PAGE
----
Last edited by vette850; 01-30-2009, 11:08 PM.

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                        • #13
                          Re: Work trucks vs vans

                          The sprinter diesel engines seem to be a great performer and very durable. I see the utility contractors use the flip down ladder racks for the sprinters in town. If I did this I could use all 10 footers and keep them inside..MMMMMM
                          One thing for sure is the rebates for a new one are pretty good, and used trucks or vans can be had at a bargain. I just may have to trade in old slugworth for a new one. I don't know, still confused. I do admire you guys with the big trucks though, the ability to walk inside a van, wow, what a concept. Mike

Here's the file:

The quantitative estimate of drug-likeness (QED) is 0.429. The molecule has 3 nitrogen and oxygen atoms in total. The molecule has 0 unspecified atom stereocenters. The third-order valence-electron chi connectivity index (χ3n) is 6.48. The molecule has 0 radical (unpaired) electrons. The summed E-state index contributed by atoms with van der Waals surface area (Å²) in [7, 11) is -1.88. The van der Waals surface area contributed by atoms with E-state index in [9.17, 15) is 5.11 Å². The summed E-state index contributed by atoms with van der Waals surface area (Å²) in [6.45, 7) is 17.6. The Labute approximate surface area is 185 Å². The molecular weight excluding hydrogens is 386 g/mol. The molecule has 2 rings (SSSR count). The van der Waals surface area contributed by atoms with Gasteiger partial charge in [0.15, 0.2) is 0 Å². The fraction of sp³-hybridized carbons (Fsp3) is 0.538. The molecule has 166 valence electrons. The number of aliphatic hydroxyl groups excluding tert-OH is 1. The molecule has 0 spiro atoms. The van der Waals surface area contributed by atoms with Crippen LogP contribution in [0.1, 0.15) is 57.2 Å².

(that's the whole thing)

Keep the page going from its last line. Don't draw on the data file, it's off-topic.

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                          • #14
                            Re: Work trucks vs vans

                            I started out with utility beds, then vent to Step Vans, then added some regular vans for little stuff, then added 14' super-structure utility beds on Isuzus and now have a cutaway van with a utility body. There is no one "best" truck out there as we all have different needs. You will also find your needs will change through the years so don't be afraid to change your truck as well. Here are two pictures of my two most recent truck. The Isuzu was sold to another shop 10-years ago but I found it driving around Las Vegas and asked the guy if I could take pictures. The Ford is my current truck.






                            Mark
                            Attached Files
                            "Somewhere a Village is Missing Twelve Idiots!" - Casey Anthony

                            I never lost a cent on the jobs I didn't get!

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                            • #15
                              Re: Work trucks vs vans

                              Mark, that Stahl KUV looks like a sweet set up. How do you carry pipe? Mike